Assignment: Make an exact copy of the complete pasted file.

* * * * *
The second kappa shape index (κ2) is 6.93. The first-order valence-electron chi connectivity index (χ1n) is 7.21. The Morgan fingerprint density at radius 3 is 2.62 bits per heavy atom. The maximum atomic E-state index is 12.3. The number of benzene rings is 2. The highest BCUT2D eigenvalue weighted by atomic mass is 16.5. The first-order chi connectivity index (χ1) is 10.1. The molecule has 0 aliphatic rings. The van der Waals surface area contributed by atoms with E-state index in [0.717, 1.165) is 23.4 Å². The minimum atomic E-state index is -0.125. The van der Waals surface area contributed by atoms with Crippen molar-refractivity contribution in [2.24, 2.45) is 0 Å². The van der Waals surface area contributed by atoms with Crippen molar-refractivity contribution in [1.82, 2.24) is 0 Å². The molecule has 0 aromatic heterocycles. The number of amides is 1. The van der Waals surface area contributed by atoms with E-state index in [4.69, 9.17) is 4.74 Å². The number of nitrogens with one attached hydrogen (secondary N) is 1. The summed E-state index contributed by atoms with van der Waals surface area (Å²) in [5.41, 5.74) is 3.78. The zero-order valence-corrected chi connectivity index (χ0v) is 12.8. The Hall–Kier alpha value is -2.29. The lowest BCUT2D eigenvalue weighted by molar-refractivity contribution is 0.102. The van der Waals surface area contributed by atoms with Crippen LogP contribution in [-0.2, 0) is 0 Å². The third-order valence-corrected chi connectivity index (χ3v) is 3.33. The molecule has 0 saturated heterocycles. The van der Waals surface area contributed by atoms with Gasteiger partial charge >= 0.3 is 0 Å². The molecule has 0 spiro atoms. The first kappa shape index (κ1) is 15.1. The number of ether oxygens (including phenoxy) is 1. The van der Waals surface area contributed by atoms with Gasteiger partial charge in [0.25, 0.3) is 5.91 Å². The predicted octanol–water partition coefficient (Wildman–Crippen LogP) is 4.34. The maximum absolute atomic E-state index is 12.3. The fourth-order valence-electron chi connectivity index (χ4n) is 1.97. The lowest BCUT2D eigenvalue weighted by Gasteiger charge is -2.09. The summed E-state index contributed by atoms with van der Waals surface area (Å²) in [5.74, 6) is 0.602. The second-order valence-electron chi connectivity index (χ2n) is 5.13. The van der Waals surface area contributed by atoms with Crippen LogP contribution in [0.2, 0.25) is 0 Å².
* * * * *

The second kappa shape index (κ2) is 6.93. The first-order valence-electron chi connectivity index (χ1n) is 7.21. The Morgan fingerprint density at radius 3 is 2.62 bits per heavy atom. The maximum atomic E-state index is 12.3. The number of benzene rings is 2. The highest BCUT2D eigenvalue weighted by atomic mass is 16.5. The first-order chi connectivity index (χ1) is 10.1. The molecule has 0 aliphatic rings. The van der Waals surface area contributed by atoms with E-state index in [0.717, 1.165) is 23.4 Å². The minimum atomic E-state index is -0.125. The van der Waals surface area contributed by atoms with Crippen molar-refractivity contribution in [2.24, 2.45) is 0 Å². The van der Waals surface area contributed by atoms with Crippen molar-refractivity contribution in [1.82, 2.24) is 0 Å². The molecule has 0 aromatic heterocycles. The number of amides is 1. The van der Waals surface area contributed by atoms with E-state index in [4.69, 9.17) is 4.74 Å². The number of nitrogens with one attached hydrogen (secondary N) is 1. The summed E-state index contributed by atoms with van der Waals surface area (Å²) in [5.41, 5.74) is 3.78. The zero-order valence-corrected chi connectivity index (χ0v) is 12.8. The Hall–Kier alpha value is -2.29. The lowest BCUT2D eigenvalue weighted by molar-refractivity contribution is 0.102. The van der Waals surface area contributed by atoms with Crippen LogP contribution in [-0.2, 0) is 0 Å². The third-order valence-corrected chi connectivity index (χ3v) is 3.33. The molecule has 0 saturated heterocycles. The van der Waals surface area contributed by atoms with Gasteiger partial charge >= 0.3 is 0 Å². The molecule has 0 spiro atoms. The first kappa shape index (κ1) is 15.1. The number of ether oxygens (including phenoxy) is 1. The van der Waals surface area contributed by atoms with Gasteiger partial charge in [0.25, 0.3) is 5.91 Å². The predicted octanol–water partition coefficient (Wildman–Crippen LogP) is 4.34. The maximum absolute atomic E-state index is 12.3. The fourth-order valence-electron chi connectivity index (χ4n) is 1.97. The lowest BCUT2D eigenvalue weighted by Gasteiger charge is -2.09. The summed E-state index contributed by atoms with van der Waals surface area (Å²) in [5.74, 6) is 0.602. The second-order valence-electron chi connectivity index (χ2n) is 5.13. The van der Waals surface area contributed by atoms with Crippen LogP contribution in [0.2, 0.25) is 0 Å².